This being Florida, where I was caching in 76 degree weather yesterday, I couldn't help but feel a certain amount of caution...wondering if their might be a rattlesnake or large spider under that log where I'm supposed to be looking for a cache.

It's not at all uncommon for me to come across snakes & alligators on a regular basis down here...and that's without bushwhacking & turning over logs in the woods.

Anybody else ever come across any unpleasant suprises at a cache site?

I saw this guy near a cache last March.

Posted Image

I highly recommend having a hiking stick. You can use it to poke into places where critters might be residing.

#12 User is offline   Sonoran Privateers 

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Posted 03 January 2006 - 03:19 PM

We were walking up a sandy wash. We rounded a corner and my daughter moved around in front of me (she is supposed to stay behind me just for this sort of thing) . Right as she did, I noticed a VERY BIG timber rattler just sitting at the edge of the wash, about 2 feet from my daughter's path. I just jumped forward and pushed her passed it as fast as I could.

Once we were clear of it, we watched it for a few minutes. That thing couldn't care less that we were there. It just sat there. It didn't rattle, look around, stick it's tongue out, cast a glance, snort, chortle, or anything.

It was funny....afterwards.

#13 User is offline   Harry Dolphin 

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Posted 03 January 2006 - 04:38 PM

In my hiking career, I've met twenty bears, though only three while caching. Most run away from you very fast.
Posted Image
This one didn't.
Be careful where you put your hands, definitely! I've seen rattlers and a copperhead, but not while caching. Hiking sticks are good for probing.
Worst critter that I've come across was the tick that gave me Lyme Disease.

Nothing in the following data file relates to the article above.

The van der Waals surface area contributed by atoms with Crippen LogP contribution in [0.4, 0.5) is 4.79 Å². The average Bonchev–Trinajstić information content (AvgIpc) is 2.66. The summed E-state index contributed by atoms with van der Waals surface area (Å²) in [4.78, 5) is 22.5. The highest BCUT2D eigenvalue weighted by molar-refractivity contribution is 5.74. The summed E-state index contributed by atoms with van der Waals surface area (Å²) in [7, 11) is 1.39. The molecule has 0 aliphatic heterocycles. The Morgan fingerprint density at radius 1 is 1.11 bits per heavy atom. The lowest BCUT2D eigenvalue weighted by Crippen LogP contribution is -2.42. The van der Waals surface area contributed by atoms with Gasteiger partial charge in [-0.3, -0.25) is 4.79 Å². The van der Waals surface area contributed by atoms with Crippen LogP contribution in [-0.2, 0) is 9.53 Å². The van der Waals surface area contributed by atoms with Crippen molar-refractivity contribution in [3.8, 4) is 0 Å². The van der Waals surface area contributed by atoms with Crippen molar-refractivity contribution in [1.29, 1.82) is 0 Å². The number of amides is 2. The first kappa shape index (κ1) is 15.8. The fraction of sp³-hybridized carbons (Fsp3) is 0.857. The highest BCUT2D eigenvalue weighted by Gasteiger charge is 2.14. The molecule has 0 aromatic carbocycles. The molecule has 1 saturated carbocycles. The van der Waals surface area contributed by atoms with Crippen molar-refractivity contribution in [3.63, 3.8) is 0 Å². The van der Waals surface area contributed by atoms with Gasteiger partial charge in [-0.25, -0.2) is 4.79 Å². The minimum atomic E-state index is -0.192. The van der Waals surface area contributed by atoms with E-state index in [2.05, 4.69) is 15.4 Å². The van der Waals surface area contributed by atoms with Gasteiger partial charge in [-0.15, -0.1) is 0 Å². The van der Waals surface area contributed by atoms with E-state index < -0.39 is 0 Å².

#14 User is offline   Silny Jako Bek 

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Posted 03 January 2006 - 04:45 PM

Rattlesnakes twice and once I had a close encounter with a Javelina, but he didn't really seem too dangerous.

#15 User is offline   Zzyzx Road 

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Posted 03 January 2006 - 04:46 PM

<-----So far (and that hasn't been long, I know) we have only encountered a pair of odd homo sapiens back in a remote area of a park where I had to poke around in a stump (yes I used a stick). Wasn't so bad I was there, but the two children that were with me were bringing out the Mama Bear thinking...These other "folks" were a couple of twenty-somethings that were out "partaking of herbal recreation" and I really didn't want to be in the same place they were...

We left quickly after finding our cache.

Seriously, the most dangerous animal I know walks on two feet. B)

#16 User is offline   Mearth 

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Posted 03 January 2006 - 04:49 PM

Pitbull. Before I started caching, I had run into wolves, bears, snakes, elk in rut, displaced hornets and a bunch of randy banjo guys on acid, but none of them scared me like that relentless pitbull. Worst of all, I had fouled up the coordinates and was 2.5 miles from the cache so the whole encounter was unnecessary. I second the walking stick suggestion.

#17 User is offline   bogleman 

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Posted 03 January 2006 - 05:19 PM

The kids and I are out in the big woods caching over the summer and we are on out way to the cache site. While we are hiking along I find a nice red newt, not thinking about it I pick it up and call my daughter over and tell her to look at what I found.
Posted Image
Give a 7 year old girl one of these and see what happens - the biggest and meanest scarry monster in the world.

#18 User is offline   Tahosa and Sons 

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Posted 03 January 2006 - 05:42 PM

Did a cache maintenance hike yesterday and watched this guy just walk up the stream. And I do carry some protection when I cache in cat country.

Posted Image

#19 User is offline   trail hound 

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Posted 03 January 2006 - 05:45 PM

Tahosa and Sons, on Jan 3 2006, 05:42 PM, said:

Did a cache maintenance hike yesterday and watched this guy just walk up the stream. And I do carry some protection when I cache in cat country.

Posted Image

Lucky you!

#20 User is offline   Wandering Bears 

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Posted 03 January 2006 - 06:21 PM